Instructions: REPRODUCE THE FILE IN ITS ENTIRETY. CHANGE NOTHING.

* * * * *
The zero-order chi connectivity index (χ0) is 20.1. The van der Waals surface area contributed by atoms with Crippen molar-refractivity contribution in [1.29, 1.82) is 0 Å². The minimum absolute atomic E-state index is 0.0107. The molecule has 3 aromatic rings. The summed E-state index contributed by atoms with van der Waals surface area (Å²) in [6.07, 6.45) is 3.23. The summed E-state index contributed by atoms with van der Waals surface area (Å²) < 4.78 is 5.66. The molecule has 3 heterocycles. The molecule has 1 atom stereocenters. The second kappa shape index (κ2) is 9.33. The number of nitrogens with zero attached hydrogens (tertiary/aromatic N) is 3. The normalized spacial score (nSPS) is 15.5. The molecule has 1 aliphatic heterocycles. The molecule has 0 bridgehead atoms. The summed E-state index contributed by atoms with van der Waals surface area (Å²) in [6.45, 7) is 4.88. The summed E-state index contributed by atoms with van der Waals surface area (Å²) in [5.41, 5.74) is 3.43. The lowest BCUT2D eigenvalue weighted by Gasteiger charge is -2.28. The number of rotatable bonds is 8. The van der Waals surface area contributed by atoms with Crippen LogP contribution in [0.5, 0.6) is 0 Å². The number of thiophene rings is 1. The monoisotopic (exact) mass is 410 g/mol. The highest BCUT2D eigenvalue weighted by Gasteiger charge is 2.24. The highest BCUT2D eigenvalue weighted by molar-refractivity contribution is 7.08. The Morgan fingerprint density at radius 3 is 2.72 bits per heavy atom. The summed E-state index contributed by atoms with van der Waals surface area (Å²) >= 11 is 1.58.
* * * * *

The zero-order chi connectivity index (χ0) is 20.1. The van der Waals surface area contributed by atoms with Crippen molar-refractivity contribution in [1.29, 1.82) is 0 Å². The minimum absolute atomic E-state index is 0.0107. The molecule has 3 aromatic rings. The summed E-state index contributed by atoms with van der Waals surface area (Å²) in [6.07, 6.45) is 3.23. The summed E-state index contributed by atoms with van der Waals surface area (Å²) < 4.78 is 5.66. The molecule has 3 heterocycles. The molecule has 1 atom stereocenters. The second kappa shape index (κ2) is 9.33. The number of nitrogens with zero attached hydrogens (tertiary/aromatic N) is 3. The normalized spacial score (nSPS) is 15.5. The molecule has 1 aliphatic heterocycles. The molecule has 0 bridgehead atoms. The summed E-state index contributed by atoms with van der Waals surface area (Å²) in [6.45, 7) is 4.88. The summed E-state index contributed by atoms with van der Waals surface area (Å²) in [5.41, 5.74) is 3.43. The lowest BCUT2D eigenvalue weighted by Gasteiger charge is -2.28. The number of rotatable bonds is 8. The van der Waals surface area contributed by atoms with Crippen LogP contribution in [0.5, 0.6) is 0 Å². The number of thiophene rings is 1. The monoisotopic (exact) mass is 410 g/mol. The highest BCUT2D eigenvalue weighted by Gasteiger charge is 2.24. The highest BCUT2D eigenvalue weighted by molar-refractivity contribution is 7.08. The Morgan fingerprint density at radius 3 is 2.72 bits per heavy atom. The summed E-state index contributed by atoms with van der Waals surface area (Å²) >= 11 is 1.58.